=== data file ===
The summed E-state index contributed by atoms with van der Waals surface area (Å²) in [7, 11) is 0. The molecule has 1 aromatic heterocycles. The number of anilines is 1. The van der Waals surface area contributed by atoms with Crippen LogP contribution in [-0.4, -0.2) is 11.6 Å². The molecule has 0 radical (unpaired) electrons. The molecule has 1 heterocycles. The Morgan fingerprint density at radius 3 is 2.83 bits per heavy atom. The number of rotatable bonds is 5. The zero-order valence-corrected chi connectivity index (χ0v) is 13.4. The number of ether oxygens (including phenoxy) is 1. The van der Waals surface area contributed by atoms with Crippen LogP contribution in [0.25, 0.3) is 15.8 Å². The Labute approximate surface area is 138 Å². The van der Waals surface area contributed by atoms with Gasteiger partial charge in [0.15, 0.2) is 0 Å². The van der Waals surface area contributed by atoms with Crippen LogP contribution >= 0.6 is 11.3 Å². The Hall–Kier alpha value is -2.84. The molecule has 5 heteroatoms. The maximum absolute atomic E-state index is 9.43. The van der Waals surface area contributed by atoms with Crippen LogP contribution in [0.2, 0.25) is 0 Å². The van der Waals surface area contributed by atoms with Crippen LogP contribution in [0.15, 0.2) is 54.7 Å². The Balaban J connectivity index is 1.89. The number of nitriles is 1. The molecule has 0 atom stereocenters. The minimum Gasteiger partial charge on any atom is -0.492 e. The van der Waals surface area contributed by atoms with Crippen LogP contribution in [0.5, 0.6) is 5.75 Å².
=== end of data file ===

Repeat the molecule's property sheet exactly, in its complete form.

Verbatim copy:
The summed E-state index contributed by atoms with van der Waals surface area (Å²) in [7, 11) is 0. The molecule has 1 aromatic heterocycles. The number of anilines is 1. The van der Waals surface area contributed by atoms with Crippen LogP contribution in [-0.4, -0.2) is 11.6 Å². The molecule has 0 radical (unpaired) electrons. The molecule has 1 heterocycles. The Morgan fingerprint density at radius 3 is 2.83 bits per heavy atom. The number of rotatable bonds is 5. The zero-order valence-corrected chi connectivity index (χ0v) is 13.4. The number of ether oxygens (including phenoxy) is 1. The van der Waals surface area contributed by atoms with Crippen LogP contribution in [0.25, 0.3) is 15.8 Å². The Labute approximate surface area is 138 Å². The van der Waals surface area contributed by atoms with Gasteiger partial charge in [0.15, 0.2) is 0 Å². The van der Waals surface area contributed by atoms with Crippen LogP contribution >= 0.6 is 11.3 Å². The Hall–Kier alpha value is -2.84. The molecule has 5 heteroatoms. The maximum absolute atomic E-state index is 9.43. The van der Waals surface area contributed by atoms with Crippen LogP contribution in [0.2, 0.25) is 0 Å². The van der Waals surface area contributed by atoms with Crippen LogP contribution in [0.15, 0.2) is 54.7 Å². The Balaban J connectivity index is 1.89. The number of nitriles is 1. The molecule has 0 atom stereocenters. The minimum Gasteiger partial charge on any atom is -0.492 e. The van der Waals surface area contributed by atoms with Crippen LogP contribution in [0.5, 0.6) is 5.75 Å².